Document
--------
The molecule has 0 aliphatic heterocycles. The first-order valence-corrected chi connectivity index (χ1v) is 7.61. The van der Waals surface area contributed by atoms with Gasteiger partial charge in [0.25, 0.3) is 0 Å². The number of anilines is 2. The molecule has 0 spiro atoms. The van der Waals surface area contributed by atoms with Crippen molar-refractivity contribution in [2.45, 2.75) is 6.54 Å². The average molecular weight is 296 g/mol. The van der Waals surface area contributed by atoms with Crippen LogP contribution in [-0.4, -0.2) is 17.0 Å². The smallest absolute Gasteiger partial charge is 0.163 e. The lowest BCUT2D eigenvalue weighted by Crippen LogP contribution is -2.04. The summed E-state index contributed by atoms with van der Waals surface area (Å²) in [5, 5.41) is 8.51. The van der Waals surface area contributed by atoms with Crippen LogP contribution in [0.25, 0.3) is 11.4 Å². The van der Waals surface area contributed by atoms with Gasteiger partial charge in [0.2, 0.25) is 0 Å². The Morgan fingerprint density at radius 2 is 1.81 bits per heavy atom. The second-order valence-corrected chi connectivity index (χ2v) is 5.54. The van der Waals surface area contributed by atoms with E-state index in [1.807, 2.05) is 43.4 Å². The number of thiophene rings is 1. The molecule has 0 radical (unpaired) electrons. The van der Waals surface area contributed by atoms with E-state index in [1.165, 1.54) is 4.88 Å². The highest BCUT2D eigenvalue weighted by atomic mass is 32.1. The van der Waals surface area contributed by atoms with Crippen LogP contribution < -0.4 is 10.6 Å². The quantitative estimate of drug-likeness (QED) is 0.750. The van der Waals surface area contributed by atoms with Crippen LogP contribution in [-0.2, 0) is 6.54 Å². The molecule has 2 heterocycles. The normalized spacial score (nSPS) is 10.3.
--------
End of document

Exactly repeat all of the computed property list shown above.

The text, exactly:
The molecule has 0 aliphatic heterocycles. The first-order valence-corrected chi connectivity index (χ1v) is 7.61. The van der Waals surface area contributed by atoms with Gasteiger partial charge in [0.25, 0.3) is 0 Å². The number of anilines is 2. The molecule has 0 spiro atoms. The van der Waals surface area contributed by atoms with Crippen molar-refractivity contribution in [2.45, 2.75) is 6.54 Å². The average molecular weight is 296 g/mol. The van der Waals surface area contributed by atoms with Crippen LogP contribution in [-0.4, -0.2) is 17.0 Å². The smallest absolute Gasteiger partial charge is 0.163 e. The lowest BCUT2D eigenvalue weighted by Crippen LogP contribution is -2.04. The summed E-state index contributed by atoms with van der Waals surface area (Å²) in [5, 5.41) is 8.51. The van der Waals surface area contributed by atoms with Crippen LogP contribution in [0.25, 0.3) is 11.4 Å². The van der Waals surface area contributed by atoms with Gasteiger partial charge in [0.2, 0.25) is 0 Å². The Morgan fingerprint density at radius 2 is 1.81 bits per heavy atom. The second-order valence-corrected chi connectivity index (χ2v) is 5.54. The van der Waals surface area contributed by atoms with E-state index in [1.807, 2.05) is 43.4 Å². The number of thiophene rings is 1. The molecule has 0 radical (unpaired) electrons. The van der Waals surface area contributed by atoms with E-state index in [1.165, 1.54) is 4.88 Å². The highest BCUT2D eigenvalue weighted by atomic mass is 32.1. The van der Waals surface area contributed by atoms with Crippen LogP contribution < -0.4 is 10.6 Å². The quantitative estimate of drug-likeness (QED) is 0.750. The van der Waals surface area contributed by atoms with Crippen LogP contribution in [-0.2, 0) is 6.54 Å². The molecule has 2 heterocycles. The normalized spacial score (nSPS) is 10.3.